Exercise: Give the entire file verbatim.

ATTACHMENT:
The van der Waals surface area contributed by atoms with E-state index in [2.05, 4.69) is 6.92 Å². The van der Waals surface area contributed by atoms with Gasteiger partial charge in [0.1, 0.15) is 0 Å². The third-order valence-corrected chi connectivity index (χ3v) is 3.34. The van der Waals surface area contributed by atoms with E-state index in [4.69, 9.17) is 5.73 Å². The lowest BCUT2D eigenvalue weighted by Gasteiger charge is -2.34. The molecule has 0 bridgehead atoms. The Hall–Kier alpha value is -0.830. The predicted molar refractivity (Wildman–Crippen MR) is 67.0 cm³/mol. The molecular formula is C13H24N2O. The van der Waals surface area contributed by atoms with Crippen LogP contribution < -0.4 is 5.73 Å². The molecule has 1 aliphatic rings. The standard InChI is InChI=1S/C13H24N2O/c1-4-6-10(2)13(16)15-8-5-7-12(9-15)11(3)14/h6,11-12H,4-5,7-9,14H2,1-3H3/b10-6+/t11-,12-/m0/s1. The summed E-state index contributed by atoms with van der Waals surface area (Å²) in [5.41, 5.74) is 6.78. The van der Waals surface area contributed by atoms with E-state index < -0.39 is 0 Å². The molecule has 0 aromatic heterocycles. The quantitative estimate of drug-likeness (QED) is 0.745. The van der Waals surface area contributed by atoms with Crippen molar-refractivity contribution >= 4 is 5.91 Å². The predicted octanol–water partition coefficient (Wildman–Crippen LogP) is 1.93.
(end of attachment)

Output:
The van der Waals surface area contributed by atoms with E-state index in [2.05, 4.69) is 6.92 Å². The van der Waals surface area contributed by atoms with Gasteiger partial charge in [0.1, 0.15) is 0 Å². The third-order valence-corrected chi connectivity index (χ3v) is 3.34. The van der Waals surface area contributed by atoms with E-state index in [4.69, 9.17) is 5.73 Å². The lowest BCUT2D eigenvalue weighted by Gasteiger charge is -2.34. The molecule has 0 bridgehead atoms. The Hall–Kier alpha value is -0.830. The predicted molar refractivity (Wildman–Crippen MR) is 67.0 cm³/mol. The molecular formula is C13H24N2O. The van der Waals surface area contributed by atoms with Crippen LogP contribution < -0.4 is 5.73 Å². The molecule has 1 aliphatic rings. The standard InChI is InChI=1S/C13H24N2O/c1-4-6-10(2)13(16)15-8-5-7-12(9-15)11(3)14/h6,11-12H,4-5,7-9,14H2,1-3H3/b10-6+/t11-,12-/m0/s1. The summed E-state index contributed by atoms with van der Waals surface area (Å²) in [5.41, 5.74) is 6.78. The van der Waals surface area contributed by atoms with E-state index < -0.39 is 0 Å². The molecule has 0 aromatic heterocycles. The quantitative estimate of drug-likeness (QED) is 0.745. The van der Waals surface area contributed by atoms with Crippen molar-refractivity contribution >= 4 is 5.91 Å². The predicted octanol–water partition coefficient (Wildman–Crippen LogP) is 1.93.